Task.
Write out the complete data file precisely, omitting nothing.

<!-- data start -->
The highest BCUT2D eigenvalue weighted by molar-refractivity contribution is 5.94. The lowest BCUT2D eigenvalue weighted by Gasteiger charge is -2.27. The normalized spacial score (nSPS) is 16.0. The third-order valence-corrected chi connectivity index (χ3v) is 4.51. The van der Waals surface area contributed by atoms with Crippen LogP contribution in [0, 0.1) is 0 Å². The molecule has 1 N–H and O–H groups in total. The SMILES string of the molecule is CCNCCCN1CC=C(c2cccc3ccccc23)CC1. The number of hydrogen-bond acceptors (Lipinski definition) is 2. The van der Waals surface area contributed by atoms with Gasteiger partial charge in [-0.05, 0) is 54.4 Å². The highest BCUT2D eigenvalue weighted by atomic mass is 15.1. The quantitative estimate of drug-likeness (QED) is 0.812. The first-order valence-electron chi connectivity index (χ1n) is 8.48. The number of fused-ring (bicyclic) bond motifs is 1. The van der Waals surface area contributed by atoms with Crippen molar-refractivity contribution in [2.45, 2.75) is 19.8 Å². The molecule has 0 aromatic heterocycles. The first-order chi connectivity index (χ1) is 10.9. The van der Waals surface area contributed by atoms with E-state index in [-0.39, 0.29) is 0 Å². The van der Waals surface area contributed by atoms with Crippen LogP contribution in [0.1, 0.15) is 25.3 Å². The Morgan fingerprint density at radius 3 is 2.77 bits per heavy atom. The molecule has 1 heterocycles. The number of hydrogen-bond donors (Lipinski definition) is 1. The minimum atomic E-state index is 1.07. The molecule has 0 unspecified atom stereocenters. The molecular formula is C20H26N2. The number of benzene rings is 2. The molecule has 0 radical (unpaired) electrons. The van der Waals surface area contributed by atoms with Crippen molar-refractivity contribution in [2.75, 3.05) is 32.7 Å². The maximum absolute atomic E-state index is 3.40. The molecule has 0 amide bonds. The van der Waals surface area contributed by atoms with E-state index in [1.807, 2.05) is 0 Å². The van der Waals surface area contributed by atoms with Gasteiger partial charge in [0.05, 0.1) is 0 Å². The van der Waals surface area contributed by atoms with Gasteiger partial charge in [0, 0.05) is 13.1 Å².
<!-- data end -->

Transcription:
The highest BCUT2D eigenvalue weighted by molar-refractivity contribution is 5.94. The lowest BCUT2D eigenvalue weighted by Gasteiger charge is -2.27. The normalized spacial score (nSPS) is 16.0. The third-order valence-corrected chi connectivity index (χ3v) is 4.51. The van der Waals surface area contributed by atoms with Crippen LogP contribution in [0, 0.1) is 0 Å². The molecule has 1 N–H and O–H groups in total. The SMILES string of the molecule is CCNCCCN1CC=C(c2cccc3ccccc23)CC1. The number of hydrogen-bond acceptors (Lipinski definition) is 2. The van der Waals surface area contributed by atoms with Gasteiger partial charge in [-0.05, 0) is 54.4 Å². The highest BCUT2D eigenvalue weighted by atomic mass is 15.1. The quantitative estimate of drug-likeness (QED) is 0.812. The first-order valence-electron chi connectivity index (χ1n) is 8.48. The number of fused-ring (bicyclic) bond motifs is 1. The van der Waals surface area contributed by atoms with Crippen molar-refractivity contribution in [2.45, 2.75) is 19.8 Å². The molecule has 0 aromatic heterocycles. The first-order chi connectivity index (χ1) is 10.9. The van der Waals surface area contributed by atoms with E-state index in [-0.39, 0.29) is 0 Å². The van der Waals surface area contributed by atoms with Crippen LogP contribution in [0.1, 0.15) is 25.3 Å². The Morgan fingerprint density at radius 3 is 2.77 bits per heavy atom. The molecule has 1 heterocycles. The number of hydrogen-bond donors (Lipinski definition) is 1. The minimum atomic E-state index is 1.07. The molecule has 0 unspecified atom stereocenters. The molecular formula is C20H26N2. The number of benzene rings is 2. The molecule has 0 radical (unpaired) electrons. The van der Waals surface area contributed by atoms with Crippen molar-refractivity contribution in [2.75, 3.05) is 32.7 Å². The maximum absolute atomic E-state index is 3.40. The molecule has 0 amide bonds. The van der Waals surface area contributed by atoms with E-state index in [1.807, 2.05) is 0 Å². The van der Waals surface area contributed by atoms with Gasteiger partial charge in [0.05, 0.1) is 0 Å². The van der Waals surface area contributed by atoms with Gasteiger partial charge in [0, 0.05) is 13.1 Å².